Mon. Jun 27th, 2022
    en flag
    nl flag
    fr flag
    de flag
    pt flag
    es flag

    Editor’s Note: Published by NIST in April of 2018, Version 1.1. of the Framework for Improving Critical Infrastructure Cybersecurity is a useful tool that may be helpful to organizations – regardless of size, degree of cybersecurity risk, or cybersecurity sophistication – seeking apply the principles and best practices of risk management to improve security and resilience. The Framework is a living document and version 1.1 is the latest iteration of a document that will continue to be updated and improved based on industry feedback.

    Extract from NIST Cybersecurity Framework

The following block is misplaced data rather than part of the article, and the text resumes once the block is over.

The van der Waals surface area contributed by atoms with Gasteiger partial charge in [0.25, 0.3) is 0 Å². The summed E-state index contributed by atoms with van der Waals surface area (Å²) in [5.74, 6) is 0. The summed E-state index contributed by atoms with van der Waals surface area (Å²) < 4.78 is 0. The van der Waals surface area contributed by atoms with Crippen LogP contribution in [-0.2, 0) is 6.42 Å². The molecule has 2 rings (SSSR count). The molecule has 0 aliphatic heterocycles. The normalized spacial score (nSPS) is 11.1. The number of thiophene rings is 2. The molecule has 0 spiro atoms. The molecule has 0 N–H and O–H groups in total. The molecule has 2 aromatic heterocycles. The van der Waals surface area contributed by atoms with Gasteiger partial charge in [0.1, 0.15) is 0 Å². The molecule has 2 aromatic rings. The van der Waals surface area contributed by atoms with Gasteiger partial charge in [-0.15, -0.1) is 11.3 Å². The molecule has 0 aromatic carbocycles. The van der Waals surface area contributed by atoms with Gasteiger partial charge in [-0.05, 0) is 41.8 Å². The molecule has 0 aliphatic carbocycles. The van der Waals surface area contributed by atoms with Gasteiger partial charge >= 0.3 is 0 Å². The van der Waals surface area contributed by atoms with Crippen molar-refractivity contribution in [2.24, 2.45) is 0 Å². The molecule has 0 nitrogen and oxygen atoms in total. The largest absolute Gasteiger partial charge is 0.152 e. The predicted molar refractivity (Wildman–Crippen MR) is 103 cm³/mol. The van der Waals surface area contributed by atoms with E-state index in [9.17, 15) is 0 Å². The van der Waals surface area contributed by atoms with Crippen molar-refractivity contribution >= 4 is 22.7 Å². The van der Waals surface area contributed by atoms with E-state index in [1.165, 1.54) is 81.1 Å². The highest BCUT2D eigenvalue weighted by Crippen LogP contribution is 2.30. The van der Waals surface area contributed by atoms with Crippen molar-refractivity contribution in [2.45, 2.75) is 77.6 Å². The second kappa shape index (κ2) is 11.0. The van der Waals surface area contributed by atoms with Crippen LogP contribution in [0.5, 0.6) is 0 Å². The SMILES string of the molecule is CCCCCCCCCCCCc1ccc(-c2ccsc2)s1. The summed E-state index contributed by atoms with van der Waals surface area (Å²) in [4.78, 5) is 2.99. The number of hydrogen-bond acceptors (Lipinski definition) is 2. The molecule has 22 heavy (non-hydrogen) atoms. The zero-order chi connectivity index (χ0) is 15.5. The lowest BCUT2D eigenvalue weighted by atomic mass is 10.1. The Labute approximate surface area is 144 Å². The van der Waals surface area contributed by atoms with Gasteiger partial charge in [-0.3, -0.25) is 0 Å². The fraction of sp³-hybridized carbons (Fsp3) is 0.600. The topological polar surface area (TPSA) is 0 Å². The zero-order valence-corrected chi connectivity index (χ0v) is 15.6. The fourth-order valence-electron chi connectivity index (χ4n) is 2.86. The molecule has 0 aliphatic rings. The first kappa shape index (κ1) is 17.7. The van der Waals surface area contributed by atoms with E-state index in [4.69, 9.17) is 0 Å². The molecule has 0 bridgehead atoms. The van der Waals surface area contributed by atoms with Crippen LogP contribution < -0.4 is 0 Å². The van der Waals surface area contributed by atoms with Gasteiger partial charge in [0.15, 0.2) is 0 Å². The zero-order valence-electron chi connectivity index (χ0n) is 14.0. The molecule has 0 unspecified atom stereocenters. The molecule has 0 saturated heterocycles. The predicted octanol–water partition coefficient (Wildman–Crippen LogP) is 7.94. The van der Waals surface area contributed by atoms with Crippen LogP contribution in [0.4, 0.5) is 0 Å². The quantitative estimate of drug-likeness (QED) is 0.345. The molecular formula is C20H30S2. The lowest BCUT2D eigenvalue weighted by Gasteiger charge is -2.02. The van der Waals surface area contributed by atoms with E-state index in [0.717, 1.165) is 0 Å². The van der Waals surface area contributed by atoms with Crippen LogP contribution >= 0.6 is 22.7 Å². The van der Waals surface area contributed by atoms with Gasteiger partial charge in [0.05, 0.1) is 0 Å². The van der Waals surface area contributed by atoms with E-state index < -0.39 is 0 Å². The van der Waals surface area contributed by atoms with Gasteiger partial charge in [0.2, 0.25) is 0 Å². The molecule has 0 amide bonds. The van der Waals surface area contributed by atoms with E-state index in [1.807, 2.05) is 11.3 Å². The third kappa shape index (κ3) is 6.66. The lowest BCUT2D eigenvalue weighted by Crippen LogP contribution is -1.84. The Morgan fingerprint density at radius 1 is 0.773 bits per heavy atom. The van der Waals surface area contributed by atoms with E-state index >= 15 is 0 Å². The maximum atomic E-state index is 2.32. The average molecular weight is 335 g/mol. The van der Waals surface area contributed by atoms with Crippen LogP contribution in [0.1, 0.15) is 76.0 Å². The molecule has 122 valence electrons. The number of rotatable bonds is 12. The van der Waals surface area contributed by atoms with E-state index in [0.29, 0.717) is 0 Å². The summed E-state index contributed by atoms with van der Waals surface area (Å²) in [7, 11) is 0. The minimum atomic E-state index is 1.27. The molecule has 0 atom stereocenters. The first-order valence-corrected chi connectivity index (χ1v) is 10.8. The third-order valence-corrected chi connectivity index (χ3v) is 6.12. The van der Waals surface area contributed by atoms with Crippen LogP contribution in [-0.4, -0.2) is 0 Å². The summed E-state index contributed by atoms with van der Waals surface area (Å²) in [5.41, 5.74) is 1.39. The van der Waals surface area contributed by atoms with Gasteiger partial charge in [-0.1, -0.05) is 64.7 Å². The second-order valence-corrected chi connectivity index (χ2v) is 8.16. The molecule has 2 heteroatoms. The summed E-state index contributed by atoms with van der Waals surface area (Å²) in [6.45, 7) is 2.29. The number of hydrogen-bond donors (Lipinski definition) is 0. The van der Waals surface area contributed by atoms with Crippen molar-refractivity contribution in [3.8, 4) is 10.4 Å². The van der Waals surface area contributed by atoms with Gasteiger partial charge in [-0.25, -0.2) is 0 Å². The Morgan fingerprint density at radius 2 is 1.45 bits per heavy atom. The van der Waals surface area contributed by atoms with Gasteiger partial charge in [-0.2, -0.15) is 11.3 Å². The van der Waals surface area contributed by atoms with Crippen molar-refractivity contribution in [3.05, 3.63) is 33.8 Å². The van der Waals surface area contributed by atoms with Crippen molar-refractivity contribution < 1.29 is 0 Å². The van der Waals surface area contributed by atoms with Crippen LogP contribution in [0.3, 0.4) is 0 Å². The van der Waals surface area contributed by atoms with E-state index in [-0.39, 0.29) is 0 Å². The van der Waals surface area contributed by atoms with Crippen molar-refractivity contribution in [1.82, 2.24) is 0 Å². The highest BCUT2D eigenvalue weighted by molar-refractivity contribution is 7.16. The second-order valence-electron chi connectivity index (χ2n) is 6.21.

Framework for Improving Critical Infrastructure Cybersecurity

    Critical infrastructure is defined in the U.S. Patriot Act of 2001 as “systems and assets, whether physical or virtual, so vital to the United States that the incapacity or destruction of such systems and assets would have a debilitating impact on security, national economic security, national public health or safety, or any combination of those matters.” Due to the increasing pressures from external and internal threats, organizations responsible for critical infrastructure need to have a consistent and iterative approach to identifying, assessing, and managing cybersecurity risk. This approach is necessary regardless of an organization’s size, threat exposure, or cybersecurity sophistication today.